By Devon Hardy
Climate change can no longer be ignored. Despite the current US Administration downgrading the threat of climate change in its National Security Strategy, in the wake of hurricanes Harvey, Irma and Maria – to name just a few – even the most staunch climate deniers may be starting to acknowledge reality. In an increasingly energy-hungry world, climate change is a major driver to develop clean (or at least cleaner) energy. Renewable energy has gone from a novelty to an essential and growing part of most energy portfolios globally.
This doesn’t mean that all renewable technologies come without risk. We know that water and energy are inextricably linked through the nexus between the two, and that trade-offs are often necessary in order to achieve a desired outcome. One of these points at which water and energy meet is in the controversial world of hydroelectric power.
A clean energy powerhouse?
Hydropower is a major player on the world renewable energy stage, responsible for around 16% of global electricity production. Capacity is predicted to increase in the short and medium terms, and for good reason; the emission intensity of hydroelectric power is extremely low, with average lifecycle emissions of 4 g CO2eq/kWh, compared to 12 g for wind, 16 g for nuclear, 48 g for solar PV, 840 g for oil, and a whopping 1,001 g CO2eq/kWh for coal.
This is a no-brainer, surely? With climate change presenting such a looming, destructive and ever-present challenge to our society, why would we miss an opportunity to generate the greatest amount of energy for the smallest carbon footprint?
Unfortunately, hydropower can come with high costs, and not just in the financial sense.
The risks associated with large hydroelectric dams are numerous: disrupted fish migration patterns, flooding, altered seasonal hydrographs, emissions from land-use changes and decomposing organic matter, water use conflicts, reduced biodiversity, and elevated methylmercury concentrations in reservoirs. Even small hydroelectric plants can have significant impacts on fish populations – and the human livelihoods and ecosystems they support.
A strain on vulnerable populations
Unsurprisingly, the socioeconomic issues arising from or exacerbated by hydroelectric dams tend to hit already-vulnerable communities the hardest, further contributing to the rising inequality between rich and poor. An issue that is being compounded by, you guessed it, climate change.
In Canada, indigenous communities often face the brunt of the negative impacts created by hydroelectric projects. The massive Muskrat Falls dam project, scheduled for completion in 2019, is a current source of concern, largely due to the predicted bioaccumulation of the neurotoxin methylmercury (MeHg) in man-made reservoirs on newly-flooded soils. This is a lesser-known, but common risk of hydroelectric projects, and poses a serious health risk to Indigenous communities near and downstream of the dam.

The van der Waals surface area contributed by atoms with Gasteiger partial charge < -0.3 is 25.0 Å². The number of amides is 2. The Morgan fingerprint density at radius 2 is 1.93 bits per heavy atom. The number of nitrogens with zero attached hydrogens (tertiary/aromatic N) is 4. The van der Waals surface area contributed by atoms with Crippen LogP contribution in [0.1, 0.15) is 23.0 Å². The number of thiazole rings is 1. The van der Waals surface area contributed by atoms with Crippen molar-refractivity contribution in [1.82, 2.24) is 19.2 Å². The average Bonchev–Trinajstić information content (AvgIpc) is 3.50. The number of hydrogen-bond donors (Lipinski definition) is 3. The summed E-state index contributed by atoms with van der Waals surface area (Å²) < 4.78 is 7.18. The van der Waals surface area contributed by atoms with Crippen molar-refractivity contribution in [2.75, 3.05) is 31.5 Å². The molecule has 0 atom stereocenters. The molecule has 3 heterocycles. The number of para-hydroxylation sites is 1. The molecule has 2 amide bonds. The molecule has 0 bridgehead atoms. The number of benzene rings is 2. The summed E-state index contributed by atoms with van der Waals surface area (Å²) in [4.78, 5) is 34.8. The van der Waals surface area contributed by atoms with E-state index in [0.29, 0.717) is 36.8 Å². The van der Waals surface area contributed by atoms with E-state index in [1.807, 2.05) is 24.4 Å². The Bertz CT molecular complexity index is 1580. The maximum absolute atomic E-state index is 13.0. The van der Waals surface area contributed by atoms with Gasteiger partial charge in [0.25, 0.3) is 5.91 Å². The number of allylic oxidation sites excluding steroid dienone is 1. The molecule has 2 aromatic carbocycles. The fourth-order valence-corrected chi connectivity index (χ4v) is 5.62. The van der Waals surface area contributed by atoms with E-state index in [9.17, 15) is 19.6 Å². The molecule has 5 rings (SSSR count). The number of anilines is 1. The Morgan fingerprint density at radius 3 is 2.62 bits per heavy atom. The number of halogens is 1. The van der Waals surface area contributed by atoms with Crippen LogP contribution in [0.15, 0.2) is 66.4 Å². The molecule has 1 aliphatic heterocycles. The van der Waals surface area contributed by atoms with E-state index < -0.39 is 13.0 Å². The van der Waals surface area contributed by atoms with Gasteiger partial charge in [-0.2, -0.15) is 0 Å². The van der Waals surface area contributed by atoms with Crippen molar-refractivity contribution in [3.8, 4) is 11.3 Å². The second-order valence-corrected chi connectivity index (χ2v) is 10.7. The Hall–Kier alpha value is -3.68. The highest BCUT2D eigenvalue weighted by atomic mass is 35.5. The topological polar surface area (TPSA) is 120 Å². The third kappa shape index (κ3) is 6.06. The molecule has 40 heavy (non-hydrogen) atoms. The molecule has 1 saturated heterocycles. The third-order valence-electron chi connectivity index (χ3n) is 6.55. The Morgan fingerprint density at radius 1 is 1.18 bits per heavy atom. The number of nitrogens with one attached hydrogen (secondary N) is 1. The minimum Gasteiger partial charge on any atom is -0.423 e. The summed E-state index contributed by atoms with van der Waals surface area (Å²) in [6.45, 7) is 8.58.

Dammed if we don’t?
Hydroelectric does have benefits beyond renewable energy production, however. Increased availability of irrigation and potable water, improved reliability of local electricity supplies, flood control, and the associated economic multiplier effects can benefit local populations.
This is where the entanglement of water and energy becomes difficult to unravel. Dams can have dire impacts on flood and drought conditions in affected areas, but so too can climate change. It appears that we’re damned if we do and damned if we don’t (believe it or not, pun not intended).
While the macro-scale effects of greenhouse gas mitigation may be largely positive, the micro-scale effects are very specific to the region in question. Attenuating these risks lies in performing extensive impact assessments, engaging stakeholders and tailoring projects to the needs and vulnerabilities of local communities.
Navigating the nexus
On a global scale, we still have a high dependence on fossil fuels, and we need to replace coal and oil with cleaner alternatives wherever possible. Hydroelectric energy has very low average emission intensity, and is likely to play an important role in energy portfolios in the short and medium terms whether we like it or not; hopefully complimented by other renewable energy sources.
Proposed dam projects should be met with scrutiny. They should have extensive impact studies performed, and be located in places where, not only will environmental damage be limited, but where populations already feeling the most severe effects of climate change will not be further disadvantaged by new developments.
Hydropower is an important piece of the climate change puzzle, but let’s always approach it with caution.
 [IEA] International Energy Agency, and [OECD] Organisation for Economic Co-operation and Development. “Renewable Energy Essentials: Hydropower”. 2010. https://www.iea.org/publications/freepublications/publication/hydropower_essentials.pdf.
 [IPCC] Intergovernmental Panel on Climate Change. “Special Report on Renewable Energy Sources and Climate Change”. 2012. http://www.ipcc.ch/pdf/special-reports/srren/SRREN_Full_Report.pdf.
 Ian Austin. “Canada’s Clean Energy Might Not Be So Clean”. The New York Times. November 11, 2016, New York.
 Benejam, L., Saura-Mas, S., Bardina, M., Solà, C., Munné, A. and García-Berthou, E. Ecological impacts of small hydropower plants on headwater stream fish: from individual to community effects. Ecology of Freshwater Fish, 2016, 25: 295–306.
 Ryan S. D. Calder, Amina T. Schartup, Miling Li, Amelia P. Valberg, Prentiss H. Balcom, and Elsie M. Sunderland. Future Impacts of Hydroelectric Power Development on Methylmercury Exposures of Canadian Indigenous Communities Environmental Science & Technology, 2016, 50 (23): 13115-13122.